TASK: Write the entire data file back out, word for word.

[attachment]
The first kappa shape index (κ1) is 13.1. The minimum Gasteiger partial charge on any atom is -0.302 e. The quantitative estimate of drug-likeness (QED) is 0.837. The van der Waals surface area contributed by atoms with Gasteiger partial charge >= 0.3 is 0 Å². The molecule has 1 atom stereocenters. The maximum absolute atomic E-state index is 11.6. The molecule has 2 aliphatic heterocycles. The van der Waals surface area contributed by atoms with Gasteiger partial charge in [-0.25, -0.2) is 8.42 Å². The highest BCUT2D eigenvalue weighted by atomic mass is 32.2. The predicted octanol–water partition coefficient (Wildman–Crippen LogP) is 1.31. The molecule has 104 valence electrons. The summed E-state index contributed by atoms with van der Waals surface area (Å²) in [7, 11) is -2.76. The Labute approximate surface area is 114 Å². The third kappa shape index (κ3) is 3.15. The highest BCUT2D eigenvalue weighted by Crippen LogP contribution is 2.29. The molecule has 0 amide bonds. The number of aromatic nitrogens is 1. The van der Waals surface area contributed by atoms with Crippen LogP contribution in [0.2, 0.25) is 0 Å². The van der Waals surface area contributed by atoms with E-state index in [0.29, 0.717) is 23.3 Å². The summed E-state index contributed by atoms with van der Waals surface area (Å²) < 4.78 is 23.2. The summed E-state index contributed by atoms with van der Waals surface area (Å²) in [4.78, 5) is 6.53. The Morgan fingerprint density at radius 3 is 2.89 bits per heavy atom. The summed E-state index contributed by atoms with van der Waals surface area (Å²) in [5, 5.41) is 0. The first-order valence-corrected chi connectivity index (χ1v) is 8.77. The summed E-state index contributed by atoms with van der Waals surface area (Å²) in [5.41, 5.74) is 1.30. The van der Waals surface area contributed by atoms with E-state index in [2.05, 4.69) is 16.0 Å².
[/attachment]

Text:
The first kappa shape index (κ1) is 13.1. The minimum Gasteiger partial charge on any atom is -0.302 e. The quantitative estimate of drug-likeness (QED) is 0.837. The van der Waals surface area contributed by atoms with Gasteiger partial charge >= 0.3 is 0 Å². The molecule has 1 atom stereocenters. The maximum absolute atomic E-state index is 11.6. The molecule has 2 aliphatic heterocycles. The van der Waals surface area contributed by atoms with Gasteiger partial charge in [-0.25, -0.2) is 8.42 Å². The highest BCUT2D eigenvalue weighted by atomic mass is 32.2. The predicted octanol–water partition coefficient (Wildman–Crippen LogP) is 1.31. The molecule has 104 valence electrons. The summed E-state index contributed by atoms with van der Waals surface area (Å²) in [7, 11) is -2.76. The Labute approximate surface area is 114 Å². The third kappa shape index (κ3) is 3.15. The highest BCUT2D eigenvalue weighted by Crippen LogP contribution is 2.29. The molecule has 0 amide bonds. The number of aromatic nitrogens is 1. The van der Waals surface area contributed by atoms with Crippen LogP contribution in [0.2, 0.25) is 0 Å². The van der Waals surface area contributed by atoms with E-state index in [0.29, 0.717) is 23.3 Å². The summed E-state index contributed by atoms with van der Waals surface area (Å²) < 4.78 is 23.2. The summed E-state index contributed by atoms with van der Waals surface area (Å²) in [4.78, 5) is 6.53. The Morgan fingerprint density at radius 3 is 2.89 bits per heavy atom. The summed E-state index contributed by atoms with van der Waals surface area (Å²) in [5, 5.41) is 0. The first-order valence-corrected chi connectivity index (χ1v) is 8.77. The summed E-state index contributed by atoms with van der Waals surface area (Å²) in [5.41, 5.74) is 1.30. The van der Waals surface area contributed by atoms with E-state index in [2.05, 4.69) is 16.0 Å².